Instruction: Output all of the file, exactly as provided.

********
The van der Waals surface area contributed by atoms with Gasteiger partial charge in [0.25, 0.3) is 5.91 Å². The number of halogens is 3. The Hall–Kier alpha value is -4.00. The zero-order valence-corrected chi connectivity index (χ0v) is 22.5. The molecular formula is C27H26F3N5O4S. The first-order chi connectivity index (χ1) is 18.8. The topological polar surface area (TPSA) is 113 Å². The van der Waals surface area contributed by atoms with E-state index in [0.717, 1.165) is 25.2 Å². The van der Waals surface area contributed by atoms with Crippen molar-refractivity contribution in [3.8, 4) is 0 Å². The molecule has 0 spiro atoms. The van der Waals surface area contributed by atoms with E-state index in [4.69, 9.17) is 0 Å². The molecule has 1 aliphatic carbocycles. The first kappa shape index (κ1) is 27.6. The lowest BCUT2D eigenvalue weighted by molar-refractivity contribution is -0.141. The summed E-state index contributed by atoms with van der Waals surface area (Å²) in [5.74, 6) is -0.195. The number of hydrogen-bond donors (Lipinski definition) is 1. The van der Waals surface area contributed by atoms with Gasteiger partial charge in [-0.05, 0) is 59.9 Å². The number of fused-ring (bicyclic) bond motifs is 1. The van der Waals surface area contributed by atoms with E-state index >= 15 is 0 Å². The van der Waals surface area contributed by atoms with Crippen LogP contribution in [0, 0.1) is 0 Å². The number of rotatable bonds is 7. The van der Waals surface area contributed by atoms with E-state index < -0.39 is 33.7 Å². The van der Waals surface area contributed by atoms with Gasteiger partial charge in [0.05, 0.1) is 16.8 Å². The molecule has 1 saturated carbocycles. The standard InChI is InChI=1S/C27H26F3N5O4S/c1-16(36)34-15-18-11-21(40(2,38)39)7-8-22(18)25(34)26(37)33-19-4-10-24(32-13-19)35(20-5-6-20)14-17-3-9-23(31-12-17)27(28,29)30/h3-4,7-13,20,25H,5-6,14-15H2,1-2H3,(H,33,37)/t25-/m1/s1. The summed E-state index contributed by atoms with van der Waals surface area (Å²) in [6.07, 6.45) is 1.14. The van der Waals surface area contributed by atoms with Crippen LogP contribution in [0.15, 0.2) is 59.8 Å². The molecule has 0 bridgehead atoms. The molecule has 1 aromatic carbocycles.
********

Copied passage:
The van der Waals surface area contributed by atoms with Gasteiger partial charge in [0.25, 0.3) is 5.91 Å². The number of halogens is 3. The Hall–Kier alpha value is -4.00. The zero-order valence-corrected chi connectivity index (χ0v) is 22.5. The molecular formula is C27H26F3N5O4S. The first-order chi connectivity index (χ1) is 18.8. The topological polar surface area (TPSA) is 113 Å². The van der Waals surface area contributed by atoms with E-state index in [0.717, 1.165) is 25.2 Å². The van der Waals surface area contributed by atoms with Crippen molar-refractivity contribution in [3.8, 4) is 0 Å². The molecule has 0 spiro atoms. The van der Waals surface area contributed by atoms with E-state index in [4.69, 9.17) is 0 Å². The molecule has 1 aliphatic carbocycles. The first kappa shape index (κ1) is 27.6. The lowest BCUT2D eigenvalue weighted by molar-refractivity contribution is -0.141. The summed E-state index contributed by atoms with van der Waals surface area (Å²) in [5.74, 6) is -0.195. The number of hydrogen-bond donors (Lipinski definition) is 1. The van der Waals surface area contributed by atoms with Gasteiger partial charge in [-0.05, 0) is 59.9 Å². The number of fused-ring (bicyclic) bond motifs is 1. The van der Waals surface area contributed by atoms with E-state index >= 15 is 0 Å². The van der Waals surface area contributed by atoms with Crippen LogP contribution in [0, 0.1) is 0 Å². The number of rotatable bonds is 7. The van der Waals surface area contributed by atoms with E-state index < -0.39 is 33.7 Å². The van der Waals surface area contributed by atoms with Gasteiger partial charge in [0.05, 0.1) is 16.8 Å². The molecule has 1 saturated carbocycles. The standard InChI is InChI=1S/C27H26F3N5O4S/c1-16(36)34-15-18-11-21(40(2,38)39)7-8-22(18)25(34)26(37)33-19-4-10-24(32-13-19)35(20-5-6-20)14-17-3-9-23(31-12-17)27(28,29)30/h3-4,7-13,20,25H,5-6,14-15H2,1-2H3,(H,33,37)/t25-/m1/s1. The summed E-state index contributed by atoms with van der Waals surface area (Å²) in [6.07, 6.45) is 1.14. The van der Waals surface area contributed by atoms with Crippen LogP contribution in [0.15, 0.2) is 59.8 Å². The molecule has 0 bridgehead atoms. The molecule has 1 aromatic carbocycles.